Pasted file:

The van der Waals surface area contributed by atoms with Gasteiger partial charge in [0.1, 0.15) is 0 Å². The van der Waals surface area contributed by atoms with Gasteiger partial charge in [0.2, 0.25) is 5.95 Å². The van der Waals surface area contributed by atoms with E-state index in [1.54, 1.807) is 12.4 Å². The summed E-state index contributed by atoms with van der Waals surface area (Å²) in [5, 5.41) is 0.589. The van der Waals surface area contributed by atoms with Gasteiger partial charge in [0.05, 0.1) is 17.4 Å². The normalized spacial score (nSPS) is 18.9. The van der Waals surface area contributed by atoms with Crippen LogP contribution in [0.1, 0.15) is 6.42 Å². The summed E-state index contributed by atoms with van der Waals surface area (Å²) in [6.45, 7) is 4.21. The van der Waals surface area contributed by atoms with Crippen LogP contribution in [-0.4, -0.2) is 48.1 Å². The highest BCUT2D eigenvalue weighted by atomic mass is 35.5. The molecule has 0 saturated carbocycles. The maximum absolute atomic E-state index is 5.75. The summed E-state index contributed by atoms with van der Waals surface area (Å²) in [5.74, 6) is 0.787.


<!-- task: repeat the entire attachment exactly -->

The van der Waals surface area contributed by atoms with Gasteiger partial charge in [0.1, 0.15) is 0 Å². The van der Waals surface area contributed by atoms with Gasteiger partial charge in [0.2, 0.25) is 5.95 Å². The van der Waals surface area contributed by atoms with E-state index in [1.54, 1.807) is 12.4 Å². The summed E-state index contributed by atoms with van der Waals surface area (Å²) in [5, 5.41) is 0.589. The van der Waals surface area contributed by atoms with Gasteiger partial charge in [0.05, 0.1) is 17.4 Å². The normalized spacial score (nSPS) is 18.9. The van der Waals surface area contributed by atoms with Crippen LogP contribution in [0.1, 0.15) is 6.42 Å². The summed E-state index contributed by atoms with van der Waals surface area (Å²) in [6.45, 7) is 4.21. The van der Waals surface area contributed by atoms with Crippen LogP contribution in [-0.4, -0.2) is 48.1 Å². The highest BCUT2D eigenvalue weighted by atomic mass is 35.5. The molecule has 0 saturated carbocycles. The maximum absolute atomic E-state index is 5.75. The summed E-state index contributed by atoms with van der Waals surface area (Å²) in [5.74, 6) is 0.787.